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Group effort Featured

8:54am EDT December 27, 2005
When Joe Phelps founded The Phelps Group, he broke from the norm, creating an innovative environment that stresses collaboration and feedback instead of individual results.

At the Santa Monica-based agency, which provides advertising, public relations, promotions and marketing consulting services, the general rule is that two heads are better than one. Associates work together in clientcentric self-management teams toward a common goal of doing a great job for the client and bettering the agency as a whole.

“The idea is if you get good people and you give them the right environment, and then you bathe them in enough feedback and collaboration, the answer will come,” says Phelps.

And not just any answers but good answers. The company billed more than $60 million last year and has seen double-digit annual revenue growth for more than 20 years.

Smart Business spoke with Phelps about how he attracts and retains customers by fostering agency-wide teamwork.

How do you get results for your clients?
I think it starts with the people at the agency. Once we have the mission and the vision and the values and the core competency determined — which we have years ago — then the No. 1 job is finding the right people and finding people who can do the job, want to do the job and are passionate about it. Once those people are in place ... it’s downhill from there.

We have a very heavy profit-sharing plan so that everyone in the agency wants every other team to be successful, and everybody’s headed in the same direction. When you get all the horses headed in the same direction, you have a lot more power.

How is this model different from what many of your competitors are doing?
The general way to organize is by functional department. You have a production department, a media department, a creative department, and those departments are headed by a director. And that director is often compensated by how much money goes to their department.

So the advertising guy will be with the PR guy at a client, and they’ll be hoping that the client doesn’t take their PR money and put it into advertising or vice versa. So what happens is the client’s best welfare is not at heart. What they are looking for is what’s best for the agency’s individual departments.

We don’t have functional departments. That is a real key differentiator for us. You always know who you are working for when you are at the agency. You’re working for the client. You are not working for a department head.

There’s a lot of conflict of interest that comes in those situations. I learned a lot working for other people and other corporations. One thing I wanted to do was design the conflict of interest out of our company.

How do you find people to carry out your mission and vision?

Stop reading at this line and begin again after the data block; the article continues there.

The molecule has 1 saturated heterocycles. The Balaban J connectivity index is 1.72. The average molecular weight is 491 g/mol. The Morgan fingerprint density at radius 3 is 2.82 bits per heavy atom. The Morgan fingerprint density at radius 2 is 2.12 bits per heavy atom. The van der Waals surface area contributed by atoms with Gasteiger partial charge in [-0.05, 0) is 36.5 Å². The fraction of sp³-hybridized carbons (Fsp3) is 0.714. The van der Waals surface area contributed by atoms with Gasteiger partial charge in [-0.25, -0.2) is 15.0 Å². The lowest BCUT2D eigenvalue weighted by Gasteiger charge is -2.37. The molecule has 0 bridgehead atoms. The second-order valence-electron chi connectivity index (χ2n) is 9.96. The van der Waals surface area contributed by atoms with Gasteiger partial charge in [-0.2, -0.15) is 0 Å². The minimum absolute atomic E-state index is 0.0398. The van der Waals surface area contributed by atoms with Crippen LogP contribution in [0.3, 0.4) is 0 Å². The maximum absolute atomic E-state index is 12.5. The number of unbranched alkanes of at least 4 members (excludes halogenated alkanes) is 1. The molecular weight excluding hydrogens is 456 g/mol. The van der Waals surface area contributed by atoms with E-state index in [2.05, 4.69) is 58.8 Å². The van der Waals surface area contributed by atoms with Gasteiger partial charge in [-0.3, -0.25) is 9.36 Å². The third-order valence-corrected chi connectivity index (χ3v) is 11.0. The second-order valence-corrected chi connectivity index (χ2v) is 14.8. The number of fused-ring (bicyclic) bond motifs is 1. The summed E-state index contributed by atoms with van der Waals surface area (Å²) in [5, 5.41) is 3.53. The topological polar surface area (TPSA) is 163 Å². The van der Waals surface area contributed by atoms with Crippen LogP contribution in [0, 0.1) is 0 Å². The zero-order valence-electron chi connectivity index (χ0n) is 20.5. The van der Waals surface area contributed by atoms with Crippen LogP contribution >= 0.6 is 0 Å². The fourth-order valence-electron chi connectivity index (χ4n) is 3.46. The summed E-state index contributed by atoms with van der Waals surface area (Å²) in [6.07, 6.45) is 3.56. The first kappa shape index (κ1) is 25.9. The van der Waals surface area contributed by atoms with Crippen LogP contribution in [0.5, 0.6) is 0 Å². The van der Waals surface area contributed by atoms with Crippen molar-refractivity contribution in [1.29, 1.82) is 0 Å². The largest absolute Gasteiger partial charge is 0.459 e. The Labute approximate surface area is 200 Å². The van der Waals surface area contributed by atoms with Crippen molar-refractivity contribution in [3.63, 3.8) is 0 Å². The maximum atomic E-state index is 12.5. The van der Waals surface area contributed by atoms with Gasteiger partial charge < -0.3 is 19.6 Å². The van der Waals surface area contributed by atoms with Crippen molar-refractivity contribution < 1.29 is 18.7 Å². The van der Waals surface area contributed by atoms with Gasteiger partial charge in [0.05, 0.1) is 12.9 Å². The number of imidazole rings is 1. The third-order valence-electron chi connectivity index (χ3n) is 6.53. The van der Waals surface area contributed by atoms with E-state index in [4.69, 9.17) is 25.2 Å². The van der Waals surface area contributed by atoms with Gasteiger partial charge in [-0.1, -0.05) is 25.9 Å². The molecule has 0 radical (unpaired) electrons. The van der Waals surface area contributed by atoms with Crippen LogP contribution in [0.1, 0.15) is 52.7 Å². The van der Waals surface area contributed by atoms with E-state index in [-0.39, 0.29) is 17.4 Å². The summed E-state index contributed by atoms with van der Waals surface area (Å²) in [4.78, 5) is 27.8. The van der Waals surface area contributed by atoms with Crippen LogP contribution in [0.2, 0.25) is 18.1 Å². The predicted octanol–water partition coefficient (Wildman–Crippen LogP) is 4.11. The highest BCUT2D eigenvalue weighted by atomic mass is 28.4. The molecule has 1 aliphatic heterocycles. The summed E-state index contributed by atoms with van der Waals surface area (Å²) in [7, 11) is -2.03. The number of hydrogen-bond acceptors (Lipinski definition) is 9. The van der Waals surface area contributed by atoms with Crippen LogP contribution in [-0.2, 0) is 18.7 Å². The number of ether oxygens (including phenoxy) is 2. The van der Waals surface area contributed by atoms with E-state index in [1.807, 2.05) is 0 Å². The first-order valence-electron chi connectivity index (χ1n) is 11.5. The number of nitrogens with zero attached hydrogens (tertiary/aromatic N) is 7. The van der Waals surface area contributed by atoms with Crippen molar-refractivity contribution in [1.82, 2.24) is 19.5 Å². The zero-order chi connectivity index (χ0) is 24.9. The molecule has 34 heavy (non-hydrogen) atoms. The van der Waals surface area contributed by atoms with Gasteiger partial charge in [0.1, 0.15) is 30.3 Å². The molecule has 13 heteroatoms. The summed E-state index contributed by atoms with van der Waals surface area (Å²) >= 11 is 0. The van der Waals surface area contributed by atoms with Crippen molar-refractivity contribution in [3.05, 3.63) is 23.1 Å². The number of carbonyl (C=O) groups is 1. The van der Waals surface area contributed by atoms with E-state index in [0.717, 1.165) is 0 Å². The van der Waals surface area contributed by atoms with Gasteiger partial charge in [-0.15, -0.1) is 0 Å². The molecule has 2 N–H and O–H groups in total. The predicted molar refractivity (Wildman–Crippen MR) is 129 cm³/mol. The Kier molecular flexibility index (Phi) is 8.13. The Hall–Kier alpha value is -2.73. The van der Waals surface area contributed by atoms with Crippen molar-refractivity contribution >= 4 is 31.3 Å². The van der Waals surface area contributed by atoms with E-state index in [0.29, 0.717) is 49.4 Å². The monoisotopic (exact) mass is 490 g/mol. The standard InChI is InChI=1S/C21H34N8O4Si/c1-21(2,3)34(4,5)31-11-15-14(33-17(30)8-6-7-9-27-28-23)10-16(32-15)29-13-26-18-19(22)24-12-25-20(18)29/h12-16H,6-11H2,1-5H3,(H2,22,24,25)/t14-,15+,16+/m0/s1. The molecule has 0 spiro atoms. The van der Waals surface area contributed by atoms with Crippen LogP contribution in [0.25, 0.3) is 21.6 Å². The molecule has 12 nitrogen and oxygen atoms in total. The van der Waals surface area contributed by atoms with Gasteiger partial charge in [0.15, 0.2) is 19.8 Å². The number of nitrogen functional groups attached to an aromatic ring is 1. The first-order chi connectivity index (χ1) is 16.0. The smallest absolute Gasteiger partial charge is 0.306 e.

Because of our mission — which is to do great work for deserving clients, and we define deserving clients as those clients whose products ... make the world a better place — that’s tending to attract a certain type of person, a person that’s looking for a balance in life, worthwhile work and so forth.

I did an analysis awhile back, and over 60 percent of our people came as a result of a recommendation of one of our associates. And our associates care about who they work with 10 hours a day, five days a week. They pretty much know who is going to work out and who’s not.

When we look for people, we look for obviously talent, experience, desire, and I used to say a good heart. But then I met a few people that had a good heart but they couldn’t play on teams. So we changed it to a good team player.

What are your strategies for customer retention?
Once thing that’s happening — and it’s happening at an accelerated pace — is whatever you deliver for your client, they’re naturally going to want it the next year faster, better and cheaper.

What you do is you give input to your brain, you let it percolate for a while and then the answer comes. But if the demand is for faster, better and cheaper, you are losing time in the subconscious. So if you don’t have more time, then what we’re doing is we’re putting more brains on the business.

If a regular team of five people can’t come up with the answer in three days, what if they brought that question before a body of 50 or 60 people? The answer could pop faster. Having a lot of people look at the work really is not only a safety net but it’s a great research tool, and it actually improves the work.

What has been your biggest challenge associated with growth, and how have you managed it?
My biggest challenge personally is that if we’ve grown 20 percent a year for the past 18 years — and that has been about our growth rate — then I obviously can’t work 20 percent harder every year and cover 20 percent more territory. My job changes rather rapidly, and I have had to learn to let go and trust more.

HOW TO REACH: The Phelps Group, www.thephelpsgroup.com.